Toxicology, almost always a lie in the THR context

posted by Carl V Phillips

We now close the case on Ellen Hahn for a while, having pretty clearly debunked basically everything she says about e-cigarettes.  While she is probably the most prolific and dangerous anti-THR liar of the year, she will probably end up being a flash in the pan.  When I first started working on THR, the “Ellen Hahn” role was played by the University of Florida dentist, Scott Tomar.  Remember him?  I didn’t think so.

But there are others who have been using disinformation to dissuade people from THR for a decade and are still doing so.  One of them is University of Minnesota toxicologist, Stephen Hecht.  Unlike Hahn, he is a real researcher, but like Hahn, he is mostly just on a crusade against THR.  (Hahn is a researcher only if the sense that the Japanese commercial whaling fleet is really doing research, as they claim.  Both are cases of someone doing what they want, in violation of regulations, trying to excuse their behavior as “research” by keeping a record of what happens.)

Hecht’s latest lies about the risks from smokeless tobacco are found in this report, which I will directly address starting with my next post.  Today I will focus on a more general point about toxicology.

Toxicology can basically be thought of as trying to figure out whether particular chemical exposures will cause cancer, acute poisoning, or other bad effects, but without actually observing whether the exposure does cause cancer etc.  Instead of observing what we really want to know, it tries to predict it by looking at the effects of chemicals on cells, tissue, and non-human animals.   (Toxicology also helps us figure out why something is causing its effects and how to perhaps do something about that.)  If we have the information we really want — about what the exposure actually does to real people who are really exposed — then that is called epidemiology.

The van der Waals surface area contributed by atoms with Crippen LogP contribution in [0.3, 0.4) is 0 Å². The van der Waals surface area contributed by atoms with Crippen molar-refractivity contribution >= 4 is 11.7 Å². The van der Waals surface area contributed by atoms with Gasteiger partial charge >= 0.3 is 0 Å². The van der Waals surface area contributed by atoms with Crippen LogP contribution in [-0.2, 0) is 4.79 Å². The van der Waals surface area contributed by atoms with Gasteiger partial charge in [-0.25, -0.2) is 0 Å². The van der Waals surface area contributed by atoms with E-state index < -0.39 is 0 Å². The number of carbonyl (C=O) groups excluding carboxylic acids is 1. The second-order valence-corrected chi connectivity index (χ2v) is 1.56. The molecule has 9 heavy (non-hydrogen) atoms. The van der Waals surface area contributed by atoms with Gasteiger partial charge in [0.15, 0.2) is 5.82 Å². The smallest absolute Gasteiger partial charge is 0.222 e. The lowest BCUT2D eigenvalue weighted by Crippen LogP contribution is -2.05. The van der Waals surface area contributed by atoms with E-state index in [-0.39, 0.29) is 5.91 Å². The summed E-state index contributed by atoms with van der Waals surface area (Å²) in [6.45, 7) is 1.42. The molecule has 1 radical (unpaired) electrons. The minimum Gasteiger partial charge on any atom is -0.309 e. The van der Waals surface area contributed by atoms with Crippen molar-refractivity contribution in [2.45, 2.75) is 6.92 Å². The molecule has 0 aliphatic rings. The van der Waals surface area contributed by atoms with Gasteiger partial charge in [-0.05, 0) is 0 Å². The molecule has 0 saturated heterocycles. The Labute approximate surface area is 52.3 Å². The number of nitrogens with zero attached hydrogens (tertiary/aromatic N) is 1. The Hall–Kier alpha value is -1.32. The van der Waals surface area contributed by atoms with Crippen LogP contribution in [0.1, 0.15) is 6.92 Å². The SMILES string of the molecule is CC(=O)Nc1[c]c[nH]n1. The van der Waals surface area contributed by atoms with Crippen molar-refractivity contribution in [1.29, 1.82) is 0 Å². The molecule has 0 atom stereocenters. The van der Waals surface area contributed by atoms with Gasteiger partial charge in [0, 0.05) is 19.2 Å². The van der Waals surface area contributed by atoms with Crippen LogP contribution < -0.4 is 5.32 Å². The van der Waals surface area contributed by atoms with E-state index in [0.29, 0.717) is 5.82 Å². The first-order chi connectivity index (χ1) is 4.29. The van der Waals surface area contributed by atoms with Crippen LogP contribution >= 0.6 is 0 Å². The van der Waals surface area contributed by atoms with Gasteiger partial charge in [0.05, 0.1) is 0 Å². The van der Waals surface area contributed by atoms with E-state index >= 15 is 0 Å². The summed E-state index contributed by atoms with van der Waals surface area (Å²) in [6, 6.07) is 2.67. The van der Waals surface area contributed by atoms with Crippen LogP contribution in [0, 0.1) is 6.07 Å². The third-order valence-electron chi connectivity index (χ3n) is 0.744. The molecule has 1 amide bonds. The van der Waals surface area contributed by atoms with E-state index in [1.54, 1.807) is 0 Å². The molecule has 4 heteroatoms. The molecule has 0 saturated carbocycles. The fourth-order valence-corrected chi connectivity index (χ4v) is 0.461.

It should be obvious from this that if we have decent epidemiology about whether an exposure actually does cause a disease, then the toxicology that predicts whether the exposure causes the disease is no longer informative.  It is kind of like looking at last week’s weather forecast to determine whether it is raining right now, rather than looking out the window.

Obviously there is a lot of value in weather forecasting, and there is a lot of value in trying to figure out whether something will kill people without actually killing people to find out.  Both are imprecise, but neither one is inherently junk science so long as its limitations are duly acknowledged.  But almost any time toxicology is invoked in the THR context, it turns out to be junk science lies.

There are the Hahn-type lies (see the previous posts that are tagged with “chemicals“) in which she claims that any tiny trace of a sometimes-toxic chemical causes disease.  Presumably Hecht, as a toxicologist, would be among the first to label this junk science.  But then there are the Hecht lies, wherein he has spent a good part of his career claiming that we should believe speculative toxicological conclusions about smokeless tobacco causing cancer, despite having epidemiologic evidence that shows that such speculation is incorrect.

6 responses to “Toxicology, almost always a lie in the THR context

  1. Pingback: Stephen Hecht’s latest lies | Anti-THR Lie of the Day

  2. “To do it, they gave laboratory rats a low dose of two forms of NNN, suspected carcinogens in smokeless tobacco, for 17 months in doses roughly equivalent to a person consuming half of a tin of smokeless tobacco every day for 30 years”

    What does that even mean? They gave the rats the equivalent of a 30 year dosage over 17 months? What’s wrong with using numbers to explain. The sleight of hand makes one immediately suspicious.

  3. Carl V Phillips

    Steve, I suspect that giving the technical measurements would mean even less to the reader, though you are right that both should be there — the technical details and some sense of context. But I definitely agree that this particular bit of context is suspicious. Obviously the rats were not given 10 rat-sized cans of smokeless tobacco every day. More likely, they were injected with the amount of the chemical (unprotected by the substrate or any other chemicals) that is found in that much product. Despite the pretty words trying to claim it was the “equivalent”, the experience is nothing like the actual real-world exposure. That is toxicology for you.

  4. Pingback: What is conflict of interest? | Anti-THR Lie of the Day

  5. Pingback: Tobacco Control, governments, untruths and conflict of interest « Churchmouse Campanologist

  6. Pingback: Gutka is not smokeless tobacco | Anti-THR Lie of the Day

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